By David Beaumont. The scale of logistics and the size of headquarters are routinely considered alongside one another because of the belief that smaller headquarters and logistics forces means more combat troops and, more importantly, efficient processes. This can be seen at the organisational level; most militaries have experienced periods of reform where efficiency-seeking impacts… Continue reading The ‘Headquarters Snowball’
Next month the Future Logistician series of posts begins. The first will be posted on the 8th of May, on a variety of topics relevant to the preparing the right logisticians, military and civilian, for their future appointments – especially at the operational and strategic levels of their organisations. Posts already received include commentary on the structure of education, the development of commercial acumen, and the balance between Service and Joint training among others.
There is always time to contribute to the community of logistic professionals and interested readers, and if you can’t make the deadline but wish to write please send a message and we’ll propose alternatives. If you are short of ideas, have a read of the ADF’s Strategic J4’s reframing of the problem in the post ‘Future Logistician: Framing a New Approach’.
“Transforming those force projection and sustainment processes cannot be done without competent and dedicated military and civil service logisticians to manage the changes and the processes. DoD must help them develop the new skill sets in performance-based service contracting and contract oversight, change management, knowledge management, and financial resource management, and the new technical skills that the new process designs require. They will continue to need the operational logistics skills developed and honed through the last several decades of experience in campaign support. Much of what this book discusses demands leadership skills—the ability to inspire colleagues, contractors, and customers to continuously improve their processes. It’s a tall order.”
– General William G.T. Tuttle Jr., US Army (ret.), 2005
After one’s career as a military logistician, particularly for those few who might reach the highest echelons of the military such as General Tuttle, most will have traversed a path that…
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By David Beaumont. Recently the US Army introduced an internet site reinvigorating the idea of the ‘extended battlefield’ as envisioned by TRADOC in the last decade of the Cold War. In reading General Starry’s 1981 Military Review article on offer at the site, conspicuously linked to the ‘Multi-Domain Battle’ concept, the description of ‘deep attack’… Continue reading Calculations and the loss of logistics
By Major General David Mulhall. What do we need of our military logisticians in the future? Or perhaps, what skills, attributes, experiences and education will best prepare logisticians to deliver outcomes in a Joint environment? An environment that is characterised by change; changes in war fighting concepts and capabilities, quantum leaps in our capacity to source and manipulate information, and the possibilities of artificial intelligence… Continue reading Future Logistician – framing a new approach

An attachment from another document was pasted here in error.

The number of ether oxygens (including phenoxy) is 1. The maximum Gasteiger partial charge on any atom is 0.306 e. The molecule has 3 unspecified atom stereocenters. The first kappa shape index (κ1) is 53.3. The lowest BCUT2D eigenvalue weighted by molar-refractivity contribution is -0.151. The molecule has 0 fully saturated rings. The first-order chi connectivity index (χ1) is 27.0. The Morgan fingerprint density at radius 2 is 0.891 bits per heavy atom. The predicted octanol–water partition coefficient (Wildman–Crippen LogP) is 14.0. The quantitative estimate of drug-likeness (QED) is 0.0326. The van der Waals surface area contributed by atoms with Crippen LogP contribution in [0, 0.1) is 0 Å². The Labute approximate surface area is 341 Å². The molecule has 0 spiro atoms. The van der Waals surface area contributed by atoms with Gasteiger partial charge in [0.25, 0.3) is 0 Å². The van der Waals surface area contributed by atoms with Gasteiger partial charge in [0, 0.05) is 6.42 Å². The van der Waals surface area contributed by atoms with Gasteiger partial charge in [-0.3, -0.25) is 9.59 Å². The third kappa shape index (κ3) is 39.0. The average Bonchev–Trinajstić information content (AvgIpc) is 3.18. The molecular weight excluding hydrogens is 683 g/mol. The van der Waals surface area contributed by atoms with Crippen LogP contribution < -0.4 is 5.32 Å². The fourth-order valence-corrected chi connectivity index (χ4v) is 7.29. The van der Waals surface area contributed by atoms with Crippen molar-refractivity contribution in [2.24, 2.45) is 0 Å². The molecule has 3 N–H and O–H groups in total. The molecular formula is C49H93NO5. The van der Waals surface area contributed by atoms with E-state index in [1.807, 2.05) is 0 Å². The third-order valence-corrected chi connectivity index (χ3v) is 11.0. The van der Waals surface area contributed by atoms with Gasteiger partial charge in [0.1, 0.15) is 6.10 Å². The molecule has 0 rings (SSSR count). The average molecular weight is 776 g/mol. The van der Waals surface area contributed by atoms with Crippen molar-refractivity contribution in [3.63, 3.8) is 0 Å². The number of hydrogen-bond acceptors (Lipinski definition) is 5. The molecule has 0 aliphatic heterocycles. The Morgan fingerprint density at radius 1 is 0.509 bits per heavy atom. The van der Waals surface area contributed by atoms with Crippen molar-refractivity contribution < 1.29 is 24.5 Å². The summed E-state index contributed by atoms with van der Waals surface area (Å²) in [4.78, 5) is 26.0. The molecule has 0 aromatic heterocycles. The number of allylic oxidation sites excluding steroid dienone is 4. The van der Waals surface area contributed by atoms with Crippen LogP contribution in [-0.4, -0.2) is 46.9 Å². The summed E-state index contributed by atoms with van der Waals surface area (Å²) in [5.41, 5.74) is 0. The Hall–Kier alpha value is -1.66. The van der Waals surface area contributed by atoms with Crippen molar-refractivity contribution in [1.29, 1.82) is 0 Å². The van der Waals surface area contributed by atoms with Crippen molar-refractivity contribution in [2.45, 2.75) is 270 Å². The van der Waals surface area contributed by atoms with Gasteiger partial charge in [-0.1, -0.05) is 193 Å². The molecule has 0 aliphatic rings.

“Transforming those force projection and sustainment processes cannot be done without competent and dedicated military and civil service logisticians to manage the changes and the processes. DoD must help them develop the new skill sets in performance-based service contracting and contract oversight, change management, knowledge management, and financial resource management, and the new technical skills… Continue reading Call for submissions – Creating the ‘Future Logistician’
By Chris Paparone. Steven Menschelyi recently described in a great article how armies can manage combat service support units best if it sees them as they really are: a collection of mission-focused teams. As a CSS Bn Cdr, I came up with a management scheme to organize around small teams instead of platoons or companies.… Continue reading Leading small-team logistics
By Steven Mencshelyi Orchestrating the efforts of small combat elements operating in tactical environments which require dispersal and disaggregation is difficult. It’s probably going to get even more difficult to orchestrate combat elements, and maintain tempo, when we start considering urban combat and fighting in environments that naturally separate forces from one another. Logisticians need… Continue reading Thinking small – the importance of small-team logistic operations
By David Beaumont. Success in war has always demanded forces that are adaptable, and sustaining the type of operations being considered under the rubric of Multi-Domain Battle will require no different. Most logisticians will be well-familiar with the idea of ‘modularisation’ as a way in which logistic forces can be organised with adaption in mind.… Continue reading Sustaining ‘Multi-Domain Battle’: Part Two – combat and modular logistic forces
By David Beaumont. Joe Byerly's 'From the Green Notebook' (a WordPress blog, with a Facebook site) is conducting a series-based 'Decisive Action week'. The posts are describing the ways in which armies prepare themselves for operations and exercises. It was opened earlier this week with a comment from CG TRADOC, US Army, which is well… Continue reading Trust, discipline and accepting risk – the principles and art of sustaining decisive action
By Mark Baldock A logistics element not capable of surviving and operating in a threat environment is a battlefield liability. Armies knew long before ‘multi-domain battle’ was developed that logistic capabilities are easy to identify, target and destroy. They are the soft underbelly of a fighting formation, and if a formations organic logistic elements are… Continue reading Survive first, sustain later: exercising dispersed logistics in the close fight